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  5. Mary says:

    One can’t hide from the truth / reality forever. Even though hard to face sometime, eventually it has to be dealt with one way or another. This poem has much truth in it. I marvel at the message you got across with your words, Elizabeth.

    Lol, Mary, so good to know that one can still occasionally make another individual marvel. What a delicious compliment you have served up for me. Kudo box, here I come. Thank you my friend. I remember when we both despaired at these strange lists of disparate words, and of late, the marveling aspect is very openly mutual. We have come a long way, have we not?

    Elizabeth

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  6. Laurie Kolp says:

    Another gem, Irene. I’d love to see the first one, too.

    Thank you Laurie. The first one was about a little miss who spurned all advances (out of fear of becoming just another complacent housewife), then tripped on a discarded orange rind falling into the eternity found in a pair of laughing green eyes. It actually worked, used all of the wordle words, but was so Harlequin romance that I seriously thought of ducking out this week. Then I had one of those ‘flashing moments’ and really got to work, lol. It’s good to know I’m only human,

    Elizabeth

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  7. anl4 says:

    This is one of my favorites! Just so good!

    I really liked yours as well Annell. We are going and growing and constantly getting better. Not bad at all,

    Elizabeth

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  8. nan says:

    The sting of a thousand angry bees! The ending packs a punch.

    Nan, I was thinking of that ‘flashing moment’ and my own reaction is most often to duck and curl, even though no one else is around. It reminded me of stinging bees, because the realization seems to come in layers, one right upon the next. So I went with it. Glad you liked it,

    Elizabeth

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  9. margo roby says:

    Clever, clever. You used housewives as a simile. You must have quietly cheered when you knew what to do with them.

    Margo, you are so right. When it fell into place I was relieved, but the list started with ‘ignorant’ and once I got past that, the rest of it was simply trying to stay coherent and still get the message through to its conclusion. I suddenly knew that I have been playing around a lot lately, and it was time to get serious, especially with my poetry. Thanks for stopping by,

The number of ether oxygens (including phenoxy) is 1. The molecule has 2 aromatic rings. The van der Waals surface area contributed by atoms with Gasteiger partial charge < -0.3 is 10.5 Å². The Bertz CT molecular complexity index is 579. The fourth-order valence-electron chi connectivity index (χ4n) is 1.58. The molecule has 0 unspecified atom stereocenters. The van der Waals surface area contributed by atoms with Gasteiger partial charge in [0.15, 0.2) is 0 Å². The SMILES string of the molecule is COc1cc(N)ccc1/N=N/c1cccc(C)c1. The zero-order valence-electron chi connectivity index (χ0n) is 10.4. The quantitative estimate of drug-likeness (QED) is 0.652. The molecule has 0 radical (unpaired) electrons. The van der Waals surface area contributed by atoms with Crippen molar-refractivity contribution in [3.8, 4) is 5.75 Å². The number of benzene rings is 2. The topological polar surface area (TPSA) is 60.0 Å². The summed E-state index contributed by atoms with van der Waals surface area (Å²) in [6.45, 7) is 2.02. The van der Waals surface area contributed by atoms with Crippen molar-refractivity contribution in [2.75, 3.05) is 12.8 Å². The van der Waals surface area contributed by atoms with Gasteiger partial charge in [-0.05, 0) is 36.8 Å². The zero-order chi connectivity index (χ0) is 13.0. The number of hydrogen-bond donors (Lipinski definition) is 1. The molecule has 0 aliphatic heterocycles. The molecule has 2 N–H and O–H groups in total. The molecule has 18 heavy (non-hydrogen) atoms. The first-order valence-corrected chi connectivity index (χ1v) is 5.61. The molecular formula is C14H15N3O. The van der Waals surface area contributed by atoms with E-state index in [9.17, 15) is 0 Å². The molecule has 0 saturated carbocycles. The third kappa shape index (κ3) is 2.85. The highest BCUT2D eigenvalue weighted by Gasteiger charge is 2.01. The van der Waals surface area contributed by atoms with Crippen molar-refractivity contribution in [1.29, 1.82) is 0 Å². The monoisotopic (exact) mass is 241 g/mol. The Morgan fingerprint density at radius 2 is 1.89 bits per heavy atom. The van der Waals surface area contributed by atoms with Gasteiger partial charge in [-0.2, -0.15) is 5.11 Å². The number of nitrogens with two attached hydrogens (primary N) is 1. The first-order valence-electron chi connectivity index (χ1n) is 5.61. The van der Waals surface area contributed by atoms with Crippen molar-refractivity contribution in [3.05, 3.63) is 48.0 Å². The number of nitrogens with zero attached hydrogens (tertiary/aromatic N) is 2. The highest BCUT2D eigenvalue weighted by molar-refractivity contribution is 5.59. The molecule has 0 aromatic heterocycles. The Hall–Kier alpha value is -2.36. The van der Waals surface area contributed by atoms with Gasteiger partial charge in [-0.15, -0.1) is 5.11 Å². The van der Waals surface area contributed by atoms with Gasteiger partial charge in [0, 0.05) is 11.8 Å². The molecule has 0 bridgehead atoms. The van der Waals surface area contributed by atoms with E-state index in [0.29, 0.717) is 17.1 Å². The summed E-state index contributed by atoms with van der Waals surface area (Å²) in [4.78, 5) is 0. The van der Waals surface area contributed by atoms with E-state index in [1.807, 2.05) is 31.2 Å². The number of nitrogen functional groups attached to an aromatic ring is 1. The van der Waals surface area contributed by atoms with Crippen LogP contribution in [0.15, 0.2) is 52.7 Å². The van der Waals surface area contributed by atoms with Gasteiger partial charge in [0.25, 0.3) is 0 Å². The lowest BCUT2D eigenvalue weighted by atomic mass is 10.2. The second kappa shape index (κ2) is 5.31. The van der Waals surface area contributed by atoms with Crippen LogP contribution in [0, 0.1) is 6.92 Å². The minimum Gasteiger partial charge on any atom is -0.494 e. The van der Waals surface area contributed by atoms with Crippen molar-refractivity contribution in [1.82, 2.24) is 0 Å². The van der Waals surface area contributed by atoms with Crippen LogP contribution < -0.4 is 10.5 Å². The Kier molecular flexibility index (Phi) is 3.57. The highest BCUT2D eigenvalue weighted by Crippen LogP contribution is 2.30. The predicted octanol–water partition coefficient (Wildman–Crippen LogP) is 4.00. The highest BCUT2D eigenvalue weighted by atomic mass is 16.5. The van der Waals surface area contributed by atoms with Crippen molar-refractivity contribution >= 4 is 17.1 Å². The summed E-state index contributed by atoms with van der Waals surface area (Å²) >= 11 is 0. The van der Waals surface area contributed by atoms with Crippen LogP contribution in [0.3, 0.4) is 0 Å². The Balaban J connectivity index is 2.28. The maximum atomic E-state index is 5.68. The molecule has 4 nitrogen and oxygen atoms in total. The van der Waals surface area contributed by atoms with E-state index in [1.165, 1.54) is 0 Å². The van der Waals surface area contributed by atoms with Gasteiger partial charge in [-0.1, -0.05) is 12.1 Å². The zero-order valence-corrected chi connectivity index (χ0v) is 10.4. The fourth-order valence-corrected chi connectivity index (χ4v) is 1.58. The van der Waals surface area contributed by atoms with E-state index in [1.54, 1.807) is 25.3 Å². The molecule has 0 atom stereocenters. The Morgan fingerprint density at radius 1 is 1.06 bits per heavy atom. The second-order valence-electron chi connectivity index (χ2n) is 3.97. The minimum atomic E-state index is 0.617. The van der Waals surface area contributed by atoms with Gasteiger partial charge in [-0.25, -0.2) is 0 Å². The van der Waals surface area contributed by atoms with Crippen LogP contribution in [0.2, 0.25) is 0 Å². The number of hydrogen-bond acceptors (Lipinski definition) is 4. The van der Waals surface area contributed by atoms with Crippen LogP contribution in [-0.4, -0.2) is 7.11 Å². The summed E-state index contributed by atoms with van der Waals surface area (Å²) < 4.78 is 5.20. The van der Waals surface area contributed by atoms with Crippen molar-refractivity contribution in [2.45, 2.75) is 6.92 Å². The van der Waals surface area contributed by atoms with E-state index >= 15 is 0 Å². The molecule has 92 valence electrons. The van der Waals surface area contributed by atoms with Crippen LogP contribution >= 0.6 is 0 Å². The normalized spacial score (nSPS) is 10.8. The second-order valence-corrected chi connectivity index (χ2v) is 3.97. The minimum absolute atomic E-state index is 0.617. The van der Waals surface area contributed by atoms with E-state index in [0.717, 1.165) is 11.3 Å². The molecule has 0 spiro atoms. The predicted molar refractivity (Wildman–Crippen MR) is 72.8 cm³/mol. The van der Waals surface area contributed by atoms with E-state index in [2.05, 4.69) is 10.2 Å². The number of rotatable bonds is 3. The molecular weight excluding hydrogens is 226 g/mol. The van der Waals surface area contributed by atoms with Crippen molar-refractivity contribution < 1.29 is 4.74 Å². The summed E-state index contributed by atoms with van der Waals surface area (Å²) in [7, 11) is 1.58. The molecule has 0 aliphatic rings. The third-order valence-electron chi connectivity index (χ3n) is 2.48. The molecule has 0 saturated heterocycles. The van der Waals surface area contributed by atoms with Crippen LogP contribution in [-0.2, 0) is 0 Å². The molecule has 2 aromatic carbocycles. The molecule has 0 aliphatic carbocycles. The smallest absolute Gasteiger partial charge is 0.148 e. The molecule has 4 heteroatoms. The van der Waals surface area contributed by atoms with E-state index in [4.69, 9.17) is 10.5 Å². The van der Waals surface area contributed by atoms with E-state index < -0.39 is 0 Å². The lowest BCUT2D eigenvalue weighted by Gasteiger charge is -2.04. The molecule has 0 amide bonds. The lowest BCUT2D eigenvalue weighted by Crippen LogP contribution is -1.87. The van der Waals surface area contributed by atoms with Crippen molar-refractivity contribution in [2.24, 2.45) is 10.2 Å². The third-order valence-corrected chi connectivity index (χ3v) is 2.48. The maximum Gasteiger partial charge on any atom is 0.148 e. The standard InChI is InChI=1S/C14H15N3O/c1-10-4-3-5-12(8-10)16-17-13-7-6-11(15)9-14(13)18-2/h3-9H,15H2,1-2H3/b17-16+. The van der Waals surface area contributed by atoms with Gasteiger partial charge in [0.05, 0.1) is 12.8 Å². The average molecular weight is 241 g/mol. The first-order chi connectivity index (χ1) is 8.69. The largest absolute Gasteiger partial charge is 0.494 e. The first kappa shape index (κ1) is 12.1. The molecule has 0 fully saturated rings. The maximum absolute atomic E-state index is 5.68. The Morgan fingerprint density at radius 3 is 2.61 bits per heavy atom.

Elizabeth

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  10. “…where all things wing into place”…..beautiful writing, kiddo!

    Sherry, you are the staunchest fan and I am, as always, so grateful I met you,

    Elizabeth

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  11. brenda w says:

    There is such wisdom here, Elizabeth. Your poet’s voice speaks deep truths. I love that about you. Thank you so much for your continuing presence at The Whirl, and the honesty of your voice.

    Ah Brenda, your wordle list is the only prompt I respond to at this time. It’s been hard to come back after staying away for as long as I did. I chose it because the list of words is like a word puzzle to me, and I do love playing with word puzzles. I was hoping that by giving myself that wee bit of edge, eventually I would choose to sink my teeth in to it. That happened this time around. As I sat to read that first poem, a very distinct voice, inside my head, said, “When you gonna stop playing, dancing with lip service and get serious?” My own ‘flashing moment.’ Thank you for your very generous words,

    Elizabeth

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  12. Tumblewords says:

    Powerfully truthful, wise and rhythmic – a delightful read!